Sa­muel­son, who was highly touted com­ing out of Mater Dei High School in Santa Ana, Cal­i­for­nia, had her share of highs and lows. There were nights when she looked like a bud­ding star — she scored in dou­ble-fig­ures 22 times, in­clud­ing a 21-point ef­fort in a Sweet 16 vic­tory over Mis­sis­sippi State — and oth­ers — she took only one shot and com­mit­ted four fouls over 22 min­utes in a 66-54 win against No. 2 South Carolina — when it seemed like she’d rather be any­where but Storrs.

When look­ing at the big picture, she had played well enough to be named es­pnW Fresh­man of the Year — av­er­ag­ing 11.0 points and 3.3 re­bounds per game — but it wasn’t all rosy for Sa­muel­son.

“It was su­per tough for her,” Jon said. “Yeah, it was tough. She had lots of ups and downs. It was never, ‘I’m in the wrong place.’ … It was kind of ev­ery­thing.”

Added Katie Lou: “Be­ing a fresh­man, es­pe­cially at UConn, is re­ally dif­fi­cult. I know ev­ery sin­gle fresh­man who’s been through here can say the same thing.”


She was never the tallest nor strong­est player on the court when her older sis­ters were nearby, but she was most cer­tainly the feisti­est. Bon­nie, who is four years older and would play along­side Kar­lie in col­lege, re­mem­bers Katie Lou never back­ing down dur­ing shootarounds in the back­yard of the fam­ily’s Hunt­ing­ton Beach, Calif., home. Bon­nie and Kar­lie would take turns block­ing Katie Lou’s shots, wait­ing to see how long it would take for their younger sis­ter to get dis­cour­aged and head in­side. To her credit, most times she never did.

“I re­mem­ber her get­ting blocked about 10 times in a row by ei­ther me or Kar­lie,” Bon­nie said. “She was still run­ning around like, ‘It’s my ball; it’s my turn. I want to go again.’ ”

Bon­nie likes to think that both she and Kar­lie — who is two years older than Katie Lou and cur­rently play­ing pro­fes­sion­ally in Bel­gium — are partly re­spon­si­ble for tough­en­ing Katie Lou up.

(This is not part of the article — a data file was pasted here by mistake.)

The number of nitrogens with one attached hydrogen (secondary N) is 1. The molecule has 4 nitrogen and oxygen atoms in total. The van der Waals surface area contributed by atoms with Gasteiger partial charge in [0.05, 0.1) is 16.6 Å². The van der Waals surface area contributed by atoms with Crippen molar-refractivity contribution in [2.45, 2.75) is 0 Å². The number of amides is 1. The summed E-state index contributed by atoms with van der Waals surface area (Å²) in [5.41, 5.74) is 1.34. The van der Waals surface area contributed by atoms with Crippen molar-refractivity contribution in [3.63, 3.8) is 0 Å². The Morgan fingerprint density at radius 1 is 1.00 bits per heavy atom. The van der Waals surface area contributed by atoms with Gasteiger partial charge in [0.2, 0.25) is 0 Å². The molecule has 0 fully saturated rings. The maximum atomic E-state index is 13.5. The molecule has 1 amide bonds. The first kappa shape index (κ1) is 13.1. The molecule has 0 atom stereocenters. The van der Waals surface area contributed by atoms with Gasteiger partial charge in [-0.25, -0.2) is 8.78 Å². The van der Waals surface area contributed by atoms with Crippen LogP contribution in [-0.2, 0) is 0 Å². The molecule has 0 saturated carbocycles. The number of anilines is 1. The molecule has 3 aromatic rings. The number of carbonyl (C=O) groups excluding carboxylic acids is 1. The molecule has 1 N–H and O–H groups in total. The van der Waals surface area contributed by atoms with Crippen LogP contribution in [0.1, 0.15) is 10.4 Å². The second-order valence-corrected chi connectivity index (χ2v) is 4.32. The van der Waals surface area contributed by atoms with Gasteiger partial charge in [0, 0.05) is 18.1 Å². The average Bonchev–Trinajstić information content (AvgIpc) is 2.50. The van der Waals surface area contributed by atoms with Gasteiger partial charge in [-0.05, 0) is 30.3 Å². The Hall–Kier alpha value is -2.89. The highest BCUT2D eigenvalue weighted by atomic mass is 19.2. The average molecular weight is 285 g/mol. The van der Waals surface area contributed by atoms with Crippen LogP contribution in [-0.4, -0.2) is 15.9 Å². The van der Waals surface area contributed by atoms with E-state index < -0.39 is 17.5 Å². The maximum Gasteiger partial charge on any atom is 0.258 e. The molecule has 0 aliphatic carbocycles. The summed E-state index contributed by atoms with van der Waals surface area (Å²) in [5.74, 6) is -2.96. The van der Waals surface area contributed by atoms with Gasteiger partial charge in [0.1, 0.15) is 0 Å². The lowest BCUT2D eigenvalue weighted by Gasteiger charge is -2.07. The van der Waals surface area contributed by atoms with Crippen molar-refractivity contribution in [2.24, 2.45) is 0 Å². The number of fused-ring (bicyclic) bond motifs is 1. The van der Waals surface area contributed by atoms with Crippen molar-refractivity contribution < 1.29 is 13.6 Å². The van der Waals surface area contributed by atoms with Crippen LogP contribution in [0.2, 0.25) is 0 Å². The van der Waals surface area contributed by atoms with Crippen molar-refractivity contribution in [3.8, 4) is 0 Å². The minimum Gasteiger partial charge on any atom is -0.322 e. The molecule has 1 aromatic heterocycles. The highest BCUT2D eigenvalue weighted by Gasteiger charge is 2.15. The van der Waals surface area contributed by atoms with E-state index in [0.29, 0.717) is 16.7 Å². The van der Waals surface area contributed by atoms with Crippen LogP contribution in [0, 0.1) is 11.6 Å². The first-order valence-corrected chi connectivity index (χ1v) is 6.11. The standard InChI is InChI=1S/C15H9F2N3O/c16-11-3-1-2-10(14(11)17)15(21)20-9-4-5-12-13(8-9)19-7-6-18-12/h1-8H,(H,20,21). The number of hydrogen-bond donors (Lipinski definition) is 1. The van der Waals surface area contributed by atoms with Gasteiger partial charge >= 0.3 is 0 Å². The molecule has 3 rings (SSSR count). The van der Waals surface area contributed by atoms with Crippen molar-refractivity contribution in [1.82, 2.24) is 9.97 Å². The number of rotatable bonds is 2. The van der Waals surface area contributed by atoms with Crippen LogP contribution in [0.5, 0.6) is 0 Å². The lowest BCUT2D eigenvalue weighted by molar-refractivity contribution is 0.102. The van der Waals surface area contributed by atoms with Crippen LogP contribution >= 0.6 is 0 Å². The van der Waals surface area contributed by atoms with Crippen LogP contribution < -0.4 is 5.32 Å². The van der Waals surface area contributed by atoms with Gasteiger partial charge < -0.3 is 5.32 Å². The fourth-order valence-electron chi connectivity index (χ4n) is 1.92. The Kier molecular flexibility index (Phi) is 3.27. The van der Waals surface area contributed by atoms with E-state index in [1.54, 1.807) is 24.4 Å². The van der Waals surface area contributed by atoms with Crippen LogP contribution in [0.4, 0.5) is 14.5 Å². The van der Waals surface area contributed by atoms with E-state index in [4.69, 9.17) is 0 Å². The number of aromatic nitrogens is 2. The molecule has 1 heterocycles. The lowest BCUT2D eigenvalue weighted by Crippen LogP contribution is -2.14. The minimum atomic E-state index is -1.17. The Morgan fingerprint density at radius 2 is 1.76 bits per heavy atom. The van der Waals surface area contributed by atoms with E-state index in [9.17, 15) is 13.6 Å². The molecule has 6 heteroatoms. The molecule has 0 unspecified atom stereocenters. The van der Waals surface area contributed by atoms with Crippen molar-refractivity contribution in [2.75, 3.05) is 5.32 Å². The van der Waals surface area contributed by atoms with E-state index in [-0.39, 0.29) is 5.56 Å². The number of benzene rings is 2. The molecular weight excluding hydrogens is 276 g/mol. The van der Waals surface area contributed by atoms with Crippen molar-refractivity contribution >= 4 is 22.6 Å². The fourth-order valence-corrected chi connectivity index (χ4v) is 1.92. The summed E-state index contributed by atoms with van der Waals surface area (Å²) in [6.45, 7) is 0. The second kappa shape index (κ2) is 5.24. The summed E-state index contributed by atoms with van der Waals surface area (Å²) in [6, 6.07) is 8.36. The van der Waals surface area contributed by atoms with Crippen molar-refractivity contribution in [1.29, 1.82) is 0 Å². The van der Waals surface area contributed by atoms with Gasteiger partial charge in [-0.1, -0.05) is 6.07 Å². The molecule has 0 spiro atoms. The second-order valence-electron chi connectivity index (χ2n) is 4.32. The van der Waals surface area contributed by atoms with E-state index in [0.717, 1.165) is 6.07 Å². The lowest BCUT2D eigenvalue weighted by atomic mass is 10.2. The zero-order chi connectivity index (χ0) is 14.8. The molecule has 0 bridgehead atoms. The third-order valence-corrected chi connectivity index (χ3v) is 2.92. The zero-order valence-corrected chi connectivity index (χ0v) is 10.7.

“Be­ing as good as she is now, I guess it’s be­cause she wanted to be bet­ter than us,” Bon­nie said. “She wanted to beat us in those con­tests. She wanted to com­pete with us in 1-on-1. She never backed down.”

Kevin Kier­nan, the head girls bas­ket­ball coach at Mater Dei, saw Sa­muel­son dis­play those same traits un­der his watch. He had de­vel­oped an­other great UConn shooter, Kaleena Mosqueda-Lewis.

“She’s an in­de­pen­dent thinker. She’s a very strong-willed, tough kid,” Kier­nan said re­cently. “She’s very com­pet­i­tive, just hated to lose. Any drill, any game, she just hated to lose.”

For­tu­nately, Sa­muel­son hasn’t done a whole lot of los­ing dur­ing her time in Storrs. The Huskies are 110-2 over the last three sea­sons, los­ing each of the last two years in the Fi­nal Four. The Huskies won their 11th na­tional cham­pi­onship dur­ing Sa­muel­son’s fresh­man sea­son, but she missed the game with a bro­ken bone in her left foot.

Last sea­son, Sa­muel­son sus­tained an­other ma­jor in­jury: a torn ten­don in her left an­kle. She un­der­went surgery on April 12 and — be­grudg­ingly — sat out a large chunk of the off­sea­son.

Sa­muel­son played — and started — 32 games as a ju­nior. Re­flect­ing on how much the in­jury lim­ited her, she’s sur­prised she was able to suit up for that many.

“It’s funny to think back on it and see kind of the dif­fer­ences of what I’m able to do now, just nat­u­rally,” she said. “I don’t think I re­al­ized it un­til I started prac­tic­ing again this year, how I rounded off ev­ery bend. … I’m just happy to be back to where I want to be — 100 per­cent.”

In other words, all is well for Sa­muel­son and the cham­pi­onship­minded Huskies.

“Re­ally, she hadn’t had a break in like, I don’t know, four to five years,” Jon said. “It was a re­ally good thing for her body to take that break. She didn’t stop work­ing out, she just didn’t play as much.”

John Carl D'An­ni­bale / Al­bany Times Union